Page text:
Well, from the error it is clear that the node suffered I/O issues, and was unable to access the voting disk and started complaining (in the ocssd.log) that it can't see other nodes in the cluster. When contacted the storage and OS teams, the OS team was quick to identify the issue on PCI card. For some reasons, the I/O channel to the storage from the node was suspended for 10 seconds and re-established the connection back after 10 seconds. In the mean time, the cluster on the node become unhealthy and couldn't proceed further with any other action.

The only workaround we had to perform was restarting the CSS component using the following command:

crsctl start res ora.cssd -init

Once the CSS was started, everything back to normal state. Luckily, didn't have to do a lot of research why cluster become unhealthy or instances crashed.

AUTO Vs Manual PSU patch - when and why?

Sun, 2014-01-26 03:46
The purpose of this blog entry is to share my thoughts on AUTO Vs Manual PSU patch deployment with when and why scenario, also,  a success story of reducing (almost 50%) over all patching time we achieved in the recent times. Thought this would help you as well.

In my own perspective, I think we are one of the organizations in the Middle East who has a large and complex Oracle Cluster setups in-place. Having six (06) cluster environments, which includes production, non-production and DR, it is always certainly going to be an uphill task and challenging aspect maintaining them. One of the tasks that requires most attention and efforts more often is non-other than the PSU patch deployment for all the six environments at our premises.

We are currently in the process of applying 11.2.0.2.11 PSU patch in all our environments and the challenge in front of us is to bring down the patching time on each server. Our past patching experience says, an AUTO patching on each node needs minimum of 2 hours , and if you are going to patch a 10 node cluster, you need at least 22 hrs time frame to complete the deployment.

AUTO Patching
No doubt AUTO patching is the coolest enhancement from Oracle to automate the entire patching procedure smoothly and more importantly without much human intervene. The downside of the AUTO patch is the following, where AUTO patching for GI and RDBMS homes together fail or can't go with AUTO patch for GI and RDBMS home together:

  1. When you have multiple Oracle homes with different software owners, for example, we have an Oracle EBusiness Suite and typical RDBMS homes(10g and 11g) under different ownership.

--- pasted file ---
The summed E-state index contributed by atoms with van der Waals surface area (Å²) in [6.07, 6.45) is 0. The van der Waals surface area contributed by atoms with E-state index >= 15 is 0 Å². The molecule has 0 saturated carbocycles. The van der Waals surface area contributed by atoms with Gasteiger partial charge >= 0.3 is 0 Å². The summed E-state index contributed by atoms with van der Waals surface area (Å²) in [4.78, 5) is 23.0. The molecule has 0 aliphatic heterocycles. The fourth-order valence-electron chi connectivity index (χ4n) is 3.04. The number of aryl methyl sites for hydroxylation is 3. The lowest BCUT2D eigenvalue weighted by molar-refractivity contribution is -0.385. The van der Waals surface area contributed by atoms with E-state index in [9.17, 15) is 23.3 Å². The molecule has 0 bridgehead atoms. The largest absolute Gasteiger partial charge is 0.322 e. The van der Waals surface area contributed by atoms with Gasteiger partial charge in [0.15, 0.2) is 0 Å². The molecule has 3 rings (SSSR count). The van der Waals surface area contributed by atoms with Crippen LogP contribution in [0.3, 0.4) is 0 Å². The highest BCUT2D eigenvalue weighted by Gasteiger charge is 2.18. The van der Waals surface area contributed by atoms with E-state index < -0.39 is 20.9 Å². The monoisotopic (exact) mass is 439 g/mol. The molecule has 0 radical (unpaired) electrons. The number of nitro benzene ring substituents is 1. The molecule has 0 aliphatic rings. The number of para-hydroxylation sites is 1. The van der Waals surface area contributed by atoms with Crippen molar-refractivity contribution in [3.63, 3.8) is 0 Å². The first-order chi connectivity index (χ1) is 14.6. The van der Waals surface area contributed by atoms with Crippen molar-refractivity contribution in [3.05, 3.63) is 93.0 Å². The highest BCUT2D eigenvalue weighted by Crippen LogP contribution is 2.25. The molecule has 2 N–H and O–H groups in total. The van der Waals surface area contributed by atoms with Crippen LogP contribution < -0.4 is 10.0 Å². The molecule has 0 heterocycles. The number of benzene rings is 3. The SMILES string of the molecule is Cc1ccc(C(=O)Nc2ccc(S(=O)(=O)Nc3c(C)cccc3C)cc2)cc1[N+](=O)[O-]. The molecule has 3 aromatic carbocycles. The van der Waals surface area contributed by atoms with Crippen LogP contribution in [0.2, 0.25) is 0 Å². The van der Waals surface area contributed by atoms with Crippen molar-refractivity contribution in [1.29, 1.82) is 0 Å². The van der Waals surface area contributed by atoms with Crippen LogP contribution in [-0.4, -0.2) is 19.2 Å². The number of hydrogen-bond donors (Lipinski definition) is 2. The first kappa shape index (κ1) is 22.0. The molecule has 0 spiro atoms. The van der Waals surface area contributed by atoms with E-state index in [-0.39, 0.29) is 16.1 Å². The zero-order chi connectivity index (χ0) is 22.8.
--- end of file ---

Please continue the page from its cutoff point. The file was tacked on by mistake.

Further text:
2. If you have multiple versions of Oracle databases running, for example, we have Oracle v10g and Oracle v11g databases.
  3. During the course of patching, if one of the files get failed to copy/rollback the backup copy due to file busy with any other existing OS process, the patch will be rolled back and will automatically restarts the cluster and the other services on the node subsequently.
Perhaps in the above circumstances, one may choose going with the AUTO patch separately for GI and then to the RDBMS homes. However, when you hit the 3 point above, the same thing gonna happen, which is time consuming, of course. While patching on particular node, the AUTO patching on GI home failed 3 times due to unsuccessfully cluster shutdown and we end-up rebooting the node 3 times.
Manual PatchingIn contrast, manual patching requires heavy human intervene during the course of patch deployment. A set of steps needs to be followed carefully.
Since we got a challenge to look at all the possibilities to reduce the overall patching time, we started off analyzing various options between AUTO and Manual patch deployment and where the time is being consumed/wasted. We figured out that, after each successful/unsuccessful AUTO patching attempt, the cluster and the services on the nodes will have to restart and this was the time consuming factor. In a complex/large cluster environment with many instances, asm disks, diskgroups, it is certainly going to take a good amount of time to start off everything. This caught our attention and thought of giving a manual patching try.
When we tried manual patching method, we managed to patch the GI and RDBMS homes in about 1 hour time, this was almost 50% less than with the AUTO patching time-frame. Imagine, we finish 6 nodes in about 7 hours time in contrast to 12-13 hours time frame.
In a nutshell, if you have a small cluster environment, say 2 nodes cluster, you may feel you are not gain much with respect to saving the time, however, if you are going to patch a large/complex cluster environment, think of manual method which could save pretty huge patching downtime. At the same time, keep in mind that this method requires DBA intervene more than the AUTO patching method.